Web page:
Short Notes from the November 18, 2009 Session of the 128th General Assembly

Welcome to Short Notes from the November 18, 2009 Session of the 128th General Assembly. This is a summary of what happened on the floor of the House in Columbus. This is not meant to be a formal summary of the bills, but meant to provide from my point of view what happened. I know that some readers may disagree with my point of view and I actually appreciate that. I love to learn about issues, study them and process them through my understanding. Full details are available on the House of Representatives website or email me at and I’ll forward you the bill information and the fiscal notes.

Short notes from the House Floor

HB 290 (Bubp-R/Pryor-D)- Junior ROTC

Passed the House 96-0

Currently Ohio has 63 JROTC programs serving over 7000 cadets. Schools receive federal funding for the cadet programs. This bill fixes an unintended oversight of the Ohio Department of Education in the Budget that eliminated the program and adds Junior ROTC back into the Core curriculum and defines it as a permitted elective. The bill also allows school districts, STEM schools and chartered nonpublic schools to consider participation in the Junior ROTC as credit for at least two years of high school physical education.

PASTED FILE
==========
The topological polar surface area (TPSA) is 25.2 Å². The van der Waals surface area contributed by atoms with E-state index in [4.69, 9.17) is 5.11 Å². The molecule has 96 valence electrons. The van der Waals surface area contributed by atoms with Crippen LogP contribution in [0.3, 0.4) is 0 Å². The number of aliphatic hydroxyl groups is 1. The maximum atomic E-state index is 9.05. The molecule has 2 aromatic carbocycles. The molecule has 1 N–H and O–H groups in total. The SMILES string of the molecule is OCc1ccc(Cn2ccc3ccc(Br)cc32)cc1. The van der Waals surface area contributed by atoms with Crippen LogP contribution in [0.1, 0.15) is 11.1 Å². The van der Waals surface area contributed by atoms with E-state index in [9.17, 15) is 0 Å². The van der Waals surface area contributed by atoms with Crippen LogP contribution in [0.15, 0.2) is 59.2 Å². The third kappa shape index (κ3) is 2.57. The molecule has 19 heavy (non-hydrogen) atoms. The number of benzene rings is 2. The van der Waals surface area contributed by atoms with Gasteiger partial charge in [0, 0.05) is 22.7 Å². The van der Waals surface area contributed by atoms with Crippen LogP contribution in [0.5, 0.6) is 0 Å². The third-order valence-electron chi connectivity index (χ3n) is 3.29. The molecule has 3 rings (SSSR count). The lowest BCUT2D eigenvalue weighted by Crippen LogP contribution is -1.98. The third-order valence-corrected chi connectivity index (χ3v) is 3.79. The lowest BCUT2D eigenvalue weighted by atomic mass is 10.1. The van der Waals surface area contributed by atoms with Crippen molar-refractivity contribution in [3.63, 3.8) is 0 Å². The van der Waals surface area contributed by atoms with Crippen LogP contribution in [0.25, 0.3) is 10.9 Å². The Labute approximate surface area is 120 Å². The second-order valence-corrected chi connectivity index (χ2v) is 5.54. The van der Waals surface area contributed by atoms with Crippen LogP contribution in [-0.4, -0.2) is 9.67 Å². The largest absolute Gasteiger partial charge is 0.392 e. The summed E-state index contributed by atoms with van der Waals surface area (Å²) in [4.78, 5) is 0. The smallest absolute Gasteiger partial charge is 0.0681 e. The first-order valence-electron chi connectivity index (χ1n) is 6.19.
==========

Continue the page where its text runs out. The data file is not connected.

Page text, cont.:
Two amendments were added; the first amendment (Dyer-D) contained an emergency clause – addressing school facilities construction funding. There were five school districts in Ohio that had recent levies defeated by less than 100 votes. This bill will keep them on the School Facilities “list” while they make another attempt to get a levy passed. Not necessarily a popular amendment with many republicans, but it was attached to a favored bill. The second amendment was originally Representative Morgan’s (R) amendment, but on the House Floor became Dyer’s (D), this amendment made a correction to Community Schools, there was an unintended rule that required closures of some Community Schools. Representative Morgan has been a champion of School Choice. This bill will move to the Senate for consideration.

HB 175 (Gerberry –D) Humane Society Agent Record Proof of Training / Revocation
Passed the House 91-7

This bill stems from an issue in Youngstown. Currently the County Humane Society Agent is required to successfully complete specific training; however they are not required to submit documentation to anyone. This bill will require that the certificate of training be filed with the Recorders office. One amendment was submitted by Rep. Gerberry (D) to provide for a documentation filing fee.

Although single issue legislation is generally not good policy, it does seem to make sense that if you are going to require training you should have documentation on file that the training has occurred. This bill has moved to the Senate.

HB 238 (Harwood –D) Full Disclosure of Marital Assets

Passed the House 97-0